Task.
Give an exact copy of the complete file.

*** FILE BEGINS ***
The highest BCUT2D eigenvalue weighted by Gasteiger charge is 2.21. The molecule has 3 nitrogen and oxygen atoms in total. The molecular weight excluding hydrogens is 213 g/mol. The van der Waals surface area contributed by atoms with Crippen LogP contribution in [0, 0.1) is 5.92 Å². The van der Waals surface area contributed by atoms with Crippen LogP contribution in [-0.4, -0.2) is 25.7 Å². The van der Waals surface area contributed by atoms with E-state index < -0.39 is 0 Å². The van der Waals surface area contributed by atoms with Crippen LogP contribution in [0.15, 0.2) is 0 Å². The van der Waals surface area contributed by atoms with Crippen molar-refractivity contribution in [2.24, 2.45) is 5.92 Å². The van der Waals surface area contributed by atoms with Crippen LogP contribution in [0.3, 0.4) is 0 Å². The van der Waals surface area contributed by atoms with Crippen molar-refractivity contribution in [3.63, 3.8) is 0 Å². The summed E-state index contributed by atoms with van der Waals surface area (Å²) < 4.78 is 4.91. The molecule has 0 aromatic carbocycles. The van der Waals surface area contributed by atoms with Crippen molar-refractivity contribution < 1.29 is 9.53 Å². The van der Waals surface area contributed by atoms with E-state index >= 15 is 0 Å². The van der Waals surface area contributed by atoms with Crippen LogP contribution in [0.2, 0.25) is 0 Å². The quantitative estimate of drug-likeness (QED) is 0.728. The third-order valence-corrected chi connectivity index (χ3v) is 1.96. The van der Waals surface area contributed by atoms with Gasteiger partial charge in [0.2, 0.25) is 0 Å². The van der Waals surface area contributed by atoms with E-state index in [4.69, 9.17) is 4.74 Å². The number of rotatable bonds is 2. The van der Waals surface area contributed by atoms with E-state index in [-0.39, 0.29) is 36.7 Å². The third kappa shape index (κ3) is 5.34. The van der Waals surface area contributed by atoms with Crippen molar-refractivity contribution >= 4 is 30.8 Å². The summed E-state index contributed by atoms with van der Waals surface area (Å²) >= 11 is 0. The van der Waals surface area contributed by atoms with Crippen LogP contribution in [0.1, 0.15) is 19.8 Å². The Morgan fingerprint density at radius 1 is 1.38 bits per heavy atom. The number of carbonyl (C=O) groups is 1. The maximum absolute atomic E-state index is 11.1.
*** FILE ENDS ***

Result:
The highest BCUT2D eigenvalue weighted by Gasteiger charge is 2.21. The molecule has 3 nitrogen and oxygen atoms in total. The molecular weight excluding hydrogens is 213 g/mol. The van der Waals surface area contributed by atoms with Crippen LogP contribution in [0, 0.1) is 5.92 Å². The van der Waals surface area contributed by atoms with Crippen LogP contribution in [-0.4, -0.2) is 25.7 Å². The van der Waals surface area contributed by atoms with E-state index < -0.39 is 0 Å². The van der Waals surface area contributed by atoms with Crippen LogP contribution in [0.15, 0.2) is 0 Å². The van der Waals surface area contributed by atoms with Crippen molar-refractivity contribution in [2.24, 2.45) is 5.92 Å². The van der Waals surface area contributed by atoms with Crippen LogP contribution in [0.3, 0.4) is 0 Å². The van der Waals surface area contributed by atoms with Crippen molar-refractivity contribution in [3.63, 3.8) is 0 Å². The summed E-state index contributed by atoms with van der Waals surface area (Å²) < 4.78 is 4.91. The molecule has 0 aromatic carbocycles. The van der Waals surface area contributed by atoms with Crippen molar-refractivity contribution < 1.29 is 9.53 Å². The van der Waals surface area contributed by atoms with E-state index >= 15 is 0 Å². The van der Waals surface area contributed by atoms with Crippen LogP contribution in [0.2, 0.25) is 0 Å². The quantitative estimate of drug-likeness (QED) is 0.728. The third-order valence-corrected chi connectivity index (χ3v) is 1.96. The van der Waals surface area contributed by atoms with Gasteiger partial charge in [0.2, 0.25) is 0 Å². The van der Waals surface area contributed by atoms with E-state index in [4.69, 9.17) is 4.74 Å². The number of rotatable bonds is 2. The van der Waals surface area contributed by atoms with E-state index in [-0.39, 0.29) is 36.7 Å². The third kappa shape index (κ3) is 5.34. The van der Waals surface area contributed by atoms with Crippen molar-refractivity contribution >= 4 is 30.8 Å². The summed E-state index contributed by atoms with van der Waals surface area (Å²) >= 11 is 0. The van der Waals surface area contributed by atoms with Crippen LogP contribution in [0.1, 0.15) is 19.8 Å². The Morgan fingerprint density at radius 1 is 1.38 bits per heavy atom. The number of carbonyl (C=O) groups is 1. The maximum absolute atomic E-state index is 11.1.